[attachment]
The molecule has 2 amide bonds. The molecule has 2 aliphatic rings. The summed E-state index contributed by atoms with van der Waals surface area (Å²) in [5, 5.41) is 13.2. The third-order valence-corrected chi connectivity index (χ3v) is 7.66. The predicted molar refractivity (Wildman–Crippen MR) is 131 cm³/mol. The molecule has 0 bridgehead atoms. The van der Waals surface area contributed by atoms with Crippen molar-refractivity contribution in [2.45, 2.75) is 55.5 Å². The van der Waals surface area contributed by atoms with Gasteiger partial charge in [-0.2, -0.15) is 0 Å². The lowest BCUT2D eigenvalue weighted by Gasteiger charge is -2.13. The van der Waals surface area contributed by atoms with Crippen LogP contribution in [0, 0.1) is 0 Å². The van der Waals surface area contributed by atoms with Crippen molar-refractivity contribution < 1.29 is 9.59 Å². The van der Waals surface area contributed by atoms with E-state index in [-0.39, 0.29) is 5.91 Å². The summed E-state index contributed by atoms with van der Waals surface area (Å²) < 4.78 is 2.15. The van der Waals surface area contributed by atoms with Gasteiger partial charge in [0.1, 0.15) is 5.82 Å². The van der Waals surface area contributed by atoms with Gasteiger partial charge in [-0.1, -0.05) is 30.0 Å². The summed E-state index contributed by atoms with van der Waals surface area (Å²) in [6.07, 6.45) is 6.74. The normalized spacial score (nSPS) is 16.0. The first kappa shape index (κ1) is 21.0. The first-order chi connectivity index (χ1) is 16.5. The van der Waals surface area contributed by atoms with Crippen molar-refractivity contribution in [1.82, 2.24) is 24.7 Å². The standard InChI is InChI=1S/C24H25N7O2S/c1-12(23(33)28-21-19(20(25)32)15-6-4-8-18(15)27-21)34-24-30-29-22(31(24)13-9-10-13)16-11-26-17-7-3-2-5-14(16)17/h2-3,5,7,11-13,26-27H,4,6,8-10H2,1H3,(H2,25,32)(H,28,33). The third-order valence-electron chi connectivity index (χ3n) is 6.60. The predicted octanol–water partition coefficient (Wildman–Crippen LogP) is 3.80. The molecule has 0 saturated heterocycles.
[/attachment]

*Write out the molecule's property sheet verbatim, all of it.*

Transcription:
The molecule has 2 amide bonds. The molecule has 2 aliphatic rings. The summed E-state index contributed by atoms with van der Waals surface area (Å²) in [5, 5.41) is 13.2. The third-order valence-corrected chi connectivity index (χ3v) is 7.66. The predicted molar refractivity (Wildman–Crippen MR) is 131 cm³/mol. The molecule has 0 bridgehead atoms. The van der Waals surface area contributed by atoms with Crippen molar-refractivity contribution in [2.45, 2.75) is 55.5 Å². The van der Waals surface area contributed by atoms with Gasteiger partial charge in [-0.2, -0.15) is 0 Å². The lowest BCUT2D eigenvalue weighted by Gasteiger charge is -2.13. The van der Waals surface area contributed by atoms with Crippen LogP contribution in [0, 0.1) is 0 Å². The van der Waals surface area contributed by atoms with Crippen molar-refractivity contribution < 1.29 is 9.59 Å². The van der Waals surface area contributed by atoms with E-state index in [-0.39, 0.29) is 5.91 Å². The summed E-state index contributed by atoms with van der Waals surface area (Å²) < 4.78 is 2.15. The van der Waals surface area contributed by atoms with Gasteiger partial charge in [0.1, 0.15) is 5.82 Å². The van der Waals surface area contributed by atoms with Gasteiger partial charge in [-0.1, -0.05) is 30.0 Å². The summed E-state index contributed by atoms with van der Waals surface area (Å²) in [6.07, 6.45) is 6.74. The normalized spacial score (nSPS) is 16.0. The first kappa shape index (κ1) is 21.0. The first-order chi connectivity index (χ1) is 16.5. The van der Waals surface area contributed by atoms with Crippen molar-refractivity contribution in [1.82, 2.24) is 24.7 Å². The standard InChI is InChI=1S/C24H25N7O2S/c1-12(23(33)28-21-19(20(25)32)15-6-4-8-18(15)27-21)34-24-30-29-22(31(24)13-9-10-13)16-11-26-17-7-3-2-5-14(16)17/h2-3,5,7,11-13,26-27H,4,6,8-10H2,1H3,(H2,25,32)(H,28,33). The third-order valence-electron chi connectivity index (χ3n) is 6.60. The predicted octanol–water partition coefficient (Wildman–Crippen LogP) is 3.80. The molecule has 0 saturated heterocycles.